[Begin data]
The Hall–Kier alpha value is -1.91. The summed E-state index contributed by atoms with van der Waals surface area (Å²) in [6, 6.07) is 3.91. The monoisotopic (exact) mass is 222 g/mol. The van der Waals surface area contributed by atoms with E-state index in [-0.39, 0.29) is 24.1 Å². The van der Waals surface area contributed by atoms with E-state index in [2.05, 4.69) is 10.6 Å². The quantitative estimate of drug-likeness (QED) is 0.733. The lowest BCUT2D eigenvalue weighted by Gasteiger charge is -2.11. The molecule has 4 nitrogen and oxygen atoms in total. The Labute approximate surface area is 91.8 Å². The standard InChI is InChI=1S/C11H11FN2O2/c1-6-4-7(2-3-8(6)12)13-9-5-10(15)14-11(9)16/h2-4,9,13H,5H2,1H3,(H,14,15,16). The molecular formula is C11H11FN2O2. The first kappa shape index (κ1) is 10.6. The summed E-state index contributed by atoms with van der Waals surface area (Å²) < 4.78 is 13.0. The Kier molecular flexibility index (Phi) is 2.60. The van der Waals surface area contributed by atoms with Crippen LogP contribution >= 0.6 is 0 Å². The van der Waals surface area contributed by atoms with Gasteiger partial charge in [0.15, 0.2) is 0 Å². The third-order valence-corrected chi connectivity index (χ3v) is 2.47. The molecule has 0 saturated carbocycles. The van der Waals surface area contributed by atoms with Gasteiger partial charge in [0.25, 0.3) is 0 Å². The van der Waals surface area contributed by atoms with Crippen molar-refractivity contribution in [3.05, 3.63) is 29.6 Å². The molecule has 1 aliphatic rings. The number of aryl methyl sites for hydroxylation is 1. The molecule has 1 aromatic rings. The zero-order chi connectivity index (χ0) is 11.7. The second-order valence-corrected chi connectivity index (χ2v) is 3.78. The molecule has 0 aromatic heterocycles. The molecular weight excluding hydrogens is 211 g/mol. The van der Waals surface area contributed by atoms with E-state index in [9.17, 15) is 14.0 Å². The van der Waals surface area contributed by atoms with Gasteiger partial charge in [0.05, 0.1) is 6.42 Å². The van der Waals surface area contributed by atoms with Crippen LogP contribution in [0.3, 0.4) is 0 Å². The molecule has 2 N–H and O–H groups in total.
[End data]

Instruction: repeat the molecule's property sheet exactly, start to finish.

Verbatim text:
The Hall–Kier alpha value is -1.91. The summed E-state index contributed by atoms with van der Waals surface area (Å²) in [6, 6.07) is 3.91. The monoisotopic (exact) mass is 222 g/mol. The van der Waals surface area contributed by atoms with E-state index in [-0.39, 0.29) is 24.1 Å². The van der Waals surface area contributed by atoms with E-state index in [2.05, 4.69) is 10.6 Å². The quantitative estimate of drug-likeness (QED) is 0.733. The lowest BCUT2D eigenvalue weighted by Gasteiger charge is -2.11. The molecule has 4 nitrogen and oxygen atoms in total. The Labute approximate surface area is 91.8 Å². The standard InChI is InChI=1S/C11H11FN2O2/c1-6-4-7(2-3-8(6)12)13-9-5-10(15)14-11(9)16/h2-4,9,13H,5H2,1H3,(H,14,15,16). The molecular formula is C11H11FN2O2. The first kappa shape index (κ1) is 10.6. The summed E-state index contributed by atoms with van der Waals surface area (Å²) < 4.78 is 13.0. The Kier molecular flexibility index (Phi) is 2.60. The van der Waals surface area contributed by atoms with Crippen LogP contribution >= 0.6 is 0 Å². The van der Waals surface area contributed by atoms with Gasteiger partial charge in [0.15, 0.2) is 0 Å². The third-order valence-corrected chi connectivity index (χ3v) is 2.47. The molecule has 0 saturated carbocycles. The van der Waals surface area contributed by atoms with Gasteiger partial charge in [0.25, 0.3) is 0 Å². The van der Waals surface area contributed by atoms with Crippen molar-refractivity contribution in [3.05, 3.63) is 29.6 Å². The molecule has 1 aliphatic rings. The number of aryl methyl sites for hydroxylation is 1. The molecule has 1 aromatic rings. The zero-order chi connectivity index (χ0) is 11.7. The second-order valence-corrected chi connectivity index (χ2v) is 3.78. The molecule has 0 aromatic heterocycles. The molecular weight excluding hydrogens is 211 g/mol. The van der Waals surface area contributed by atoms with E-state index in [9.17, 15) is 14.0 Å². The van der Waals surface area contributed by atoms with Gasteiger partial charge in [0.05, 0.1) is 6.42 Å². The van der Waals surface area contributed by atoms with Crippen LogP contribution in [0.3, 0.4) is 0 Å². The molecule has 2 N–H and O–H groups in total.